I wish I could say I was surprised this morning to finally see the news made public that Harley-Davidson was going to sell MV Agusta, and shut down Buell’s operations. But, I wasn’t.
Let’s address the MV Agusta deal first. I never really understood exactly what the MoCo thought it was getting when it purchased MV and Cagiva. Turns out I’m not alone in that, since apparently nobody at Harley-Davidson did either. Cagiva was a financial basket case, and MV–though it had a glorious racing past and venerable reputation–had been reduced to a boutique maker of a small number of motorcycles.
And once HD had finished crowing about buying it, they proceeded to do…nothing. No press releases. No earth-shattering changes. They just let it sort of sit there. They owned it, but once they did, they didn’t seem to know what to do with it. So now, they’re selling it at what is probably going to be a deeper discount than they purchased it for, so it seems like it was just a multi-million-dollar bath for Milwaukee.
Oh, well, it’ll make a nice write-off against tax, I’m sure.
As for Buell, I’ve already gotten into some detail in the post linked above as to why the MoCo had completely bungled the management of Buell.
A brief tour of BadWeb, the Buell biker forum, today shows that the Buellers are no more receptive to hearing bad news about the company–nor any more prone to think about it realistically–than they were last month when I wrote that my sources indicated to me that Buell was probably going to be shut down.
It’s full of fantasies about some sort of demonstration to make HD reverse its decision. There also seem to be a number of analysts who write that this is an insane decision for the MoCo, because losing Buell will destroy Harley.
That’s just fantasy. Quite apart from the fact that Harley is doing a fine job of destroying itself by confining itself to an aging customer base, the fact is that Harley killed Buell a long time ago through their mismanagement of the brand. Killing Buell is a symptom of HD’s problem, not the cause of it.
The company says they are doing this to concentrate on their brand, by which I assume they mean continuing to market even more aggresively to their shrinking, aging customer base. As one industry wag put it to to me today, “How many more 52 year-olds looking for their first bike can they find?”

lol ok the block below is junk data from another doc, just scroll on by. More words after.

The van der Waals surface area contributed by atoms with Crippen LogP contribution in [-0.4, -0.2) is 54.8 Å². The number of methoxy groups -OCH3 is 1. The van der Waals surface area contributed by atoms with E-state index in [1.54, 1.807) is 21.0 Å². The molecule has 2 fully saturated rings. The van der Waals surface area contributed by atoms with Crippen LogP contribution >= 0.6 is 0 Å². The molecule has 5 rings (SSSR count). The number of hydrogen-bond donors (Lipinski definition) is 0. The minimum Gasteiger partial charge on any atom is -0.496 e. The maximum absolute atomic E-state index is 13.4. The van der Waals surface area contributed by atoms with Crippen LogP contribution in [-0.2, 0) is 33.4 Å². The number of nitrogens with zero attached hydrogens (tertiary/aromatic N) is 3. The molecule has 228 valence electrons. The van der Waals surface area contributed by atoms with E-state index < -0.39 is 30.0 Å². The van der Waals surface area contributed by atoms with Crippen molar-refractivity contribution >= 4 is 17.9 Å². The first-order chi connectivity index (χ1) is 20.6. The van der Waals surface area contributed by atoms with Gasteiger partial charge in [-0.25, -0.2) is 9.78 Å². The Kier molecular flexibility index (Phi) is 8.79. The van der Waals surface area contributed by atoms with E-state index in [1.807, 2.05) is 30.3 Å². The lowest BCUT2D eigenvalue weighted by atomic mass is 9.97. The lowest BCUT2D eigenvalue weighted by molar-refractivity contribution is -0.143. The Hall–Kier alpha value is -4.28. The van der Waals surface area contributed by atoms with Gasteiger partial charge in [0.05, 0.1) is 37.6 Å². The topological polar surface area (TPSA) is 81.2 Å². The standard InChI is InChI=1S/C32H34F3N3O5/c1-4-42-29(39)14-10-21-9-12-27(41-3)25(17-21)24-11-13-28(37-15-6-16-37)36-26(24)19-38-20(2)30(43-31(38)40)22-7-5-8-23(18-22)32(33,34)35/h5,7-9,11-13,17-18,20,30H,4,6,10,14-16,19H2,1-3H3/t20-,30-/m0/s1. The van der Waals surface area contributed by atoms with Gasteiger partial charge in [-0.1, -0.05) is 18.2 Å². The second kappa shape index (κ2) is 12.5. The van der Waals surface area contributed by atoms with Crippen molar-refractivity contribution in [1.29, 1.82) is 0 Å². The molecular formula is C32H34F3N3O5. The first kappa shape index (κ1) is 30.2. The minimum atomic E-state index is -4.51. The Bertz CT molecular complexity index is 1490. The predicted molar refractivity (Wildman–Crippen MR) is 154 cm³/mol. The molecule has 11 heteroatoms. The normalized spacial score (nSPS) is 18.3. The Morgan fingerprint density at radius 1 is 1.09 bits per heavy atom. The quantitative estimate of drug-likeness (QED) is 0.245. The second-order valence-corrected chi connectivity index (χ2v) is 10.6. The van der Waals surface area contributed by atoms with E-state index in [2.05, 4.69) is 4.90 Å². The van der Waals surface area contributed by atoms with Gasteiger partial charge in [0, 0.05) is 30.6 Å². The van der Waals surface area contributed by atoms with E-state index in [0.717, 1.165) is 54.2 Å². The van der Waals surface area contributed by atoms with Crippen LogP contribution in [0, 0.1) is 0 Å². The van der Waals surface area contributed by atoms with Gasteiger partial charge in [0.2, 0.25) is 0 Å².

As far as Buell contributing much to harley financially, well, that’s just absurd.
In 2008, HD’s annual report states that they sold $313.8m in general merch, making up 5.6% of corporate revenues. Buell Motorcycles, on the other hand, made $123.2m in revenues, or 2.2% of corporate revenues. According to the company 10k statement for 2008, Buell accounted for 4,000 of HD’s 222,200 motorcycle registrations. Of the 686 HD dealerships in 2008, more than half of them don’t even sell Buells.
In other words, Buell accounted for 0.2% of HD motorcycle sales, and the MoCo made twice as much money selling orange dog scarves and rhinestone belts for girls than from the sale of Buell motorcycles.
So, the idea that keeping Buell motorcycles will make up for…well…anything at Harley Davidson is so at variance with the actual facts as to qualify as sheer fantasy. Let’s not pretend that Buell has either the user base or financial performance to rank as a serious part of Harley Davidson.
I guess it does show, though, that some people personalize their motorcycle brand very deeply.
I guess my take-away for those people is that sometimes, when people write negative things about your favorite motorcycle brand, it’s not because they hate it. Sometimes, they write it because it’s true.
Just something to think about.